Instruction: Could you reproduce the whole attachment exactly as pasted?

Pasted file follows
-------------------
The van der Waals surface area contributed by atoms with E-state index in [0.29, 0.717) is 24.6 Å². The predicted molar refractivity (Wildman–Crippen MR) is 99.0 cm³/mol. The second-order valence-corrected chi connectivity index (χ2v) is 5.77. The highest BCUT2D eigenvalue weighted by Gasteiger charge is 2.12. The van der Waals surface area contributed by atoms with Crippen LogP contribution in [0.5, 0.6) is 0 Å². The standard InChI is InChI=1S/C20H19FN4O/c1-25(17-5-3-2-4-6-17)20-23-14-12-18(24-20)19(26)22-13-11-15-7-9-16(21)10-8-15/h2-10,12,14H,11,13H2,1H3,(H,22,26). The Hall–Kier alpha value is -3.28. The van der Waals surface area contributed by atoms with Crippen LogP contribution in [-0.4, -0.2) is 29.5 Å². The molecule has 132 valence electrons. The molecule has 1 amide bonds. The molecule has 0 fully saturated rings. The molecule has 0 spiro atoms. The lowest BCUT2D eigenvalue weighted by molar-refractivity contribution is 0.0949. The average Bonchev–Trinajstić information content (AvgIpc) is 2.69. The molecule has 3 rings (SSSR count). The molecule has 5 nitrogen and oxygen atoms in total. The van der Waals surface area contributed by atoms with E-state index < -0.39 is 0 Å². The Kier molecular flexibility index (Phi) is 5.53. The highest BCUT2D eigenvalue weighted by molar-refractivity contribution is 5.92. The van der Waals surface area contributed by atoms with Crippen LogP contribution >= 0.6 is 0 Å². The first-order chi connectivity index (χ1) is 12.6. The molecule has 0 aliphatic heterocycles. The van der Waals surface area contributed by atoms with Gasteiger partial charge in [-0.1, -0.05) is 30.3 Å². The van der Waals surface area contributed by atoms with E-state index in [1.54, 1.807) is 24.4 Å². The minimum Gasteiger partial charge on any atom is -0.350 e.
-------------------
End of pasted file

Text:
The van der Waals surface area contributed by atoms with E-state index in [0.29, 0.717) is 24.6 Å². The predicted molar refractivity (Wildman–Crippen MR) is 99.0 cm³/mol. The second-order valence-corrected chi connectivity index (χ2v) is 5.77. The highest BCUT2D eigenvalue weighted by Gasteiger charge is 2.12. The van der Waals surface area contributed by atoms with Crippen LogP contribution in [0.5, 0.6) is 0 Å². The standard InChI is InChI=1S/C20H19FN4O/c1-25(17-5-3-2-4-6-17)20-23-14-12-18(24-20)19(26)22-13-11-15-7-9-16(21)10-8-15/h2-10,12,14H,11,13H2,1H3,(H,22,26). The Hall–Kier alpha value is -3.28. The van der Waals surface area contributed by atoms with Crippen LogP contribution in [-0.4, -0.2) is 29.5 Å². The molecule has 132 valence electrons. The molecule has 1 amide bonds. The molecule has 0 fully saturated rings. The molecule has 0 spiro atoms. The lowest BCUT2D eigenvalue weighted by molar-refractivity contribution is 0.0949. The average Bonchev–Trinajstić information content (AvgIpc) is 2.69. The molecule has 3 rings (SSSR count). The molecule has 5 nitrogen and oxygen atoms in total. The van der Waals surface area contributed by atoms with E-state index < -0.39 is 0 Å². The Kier molecular flexibility index (Phi) is 5.53. The highest BCUT2D eigenvalue weighted by molar-refractivity contribution is 5.92. The van der Waals surface area contributed by atoms with Crippen LogP contribution >= 0.6 is 0 Å². The first-order chi connectivity index (χ1) is 12.6. The molecule has 0 aliphatic heterocycles. The van der Waals surface area contributed by atoms with Gasteiger partial charge in [-0.1, -0.05) is 30.3 Å². The van der Waals surface area contributed by atoms with E-state index in [1.54, 1.807) is 24.4 Å². The minimum Gasteiger partial charge on any atom is -0.350 e.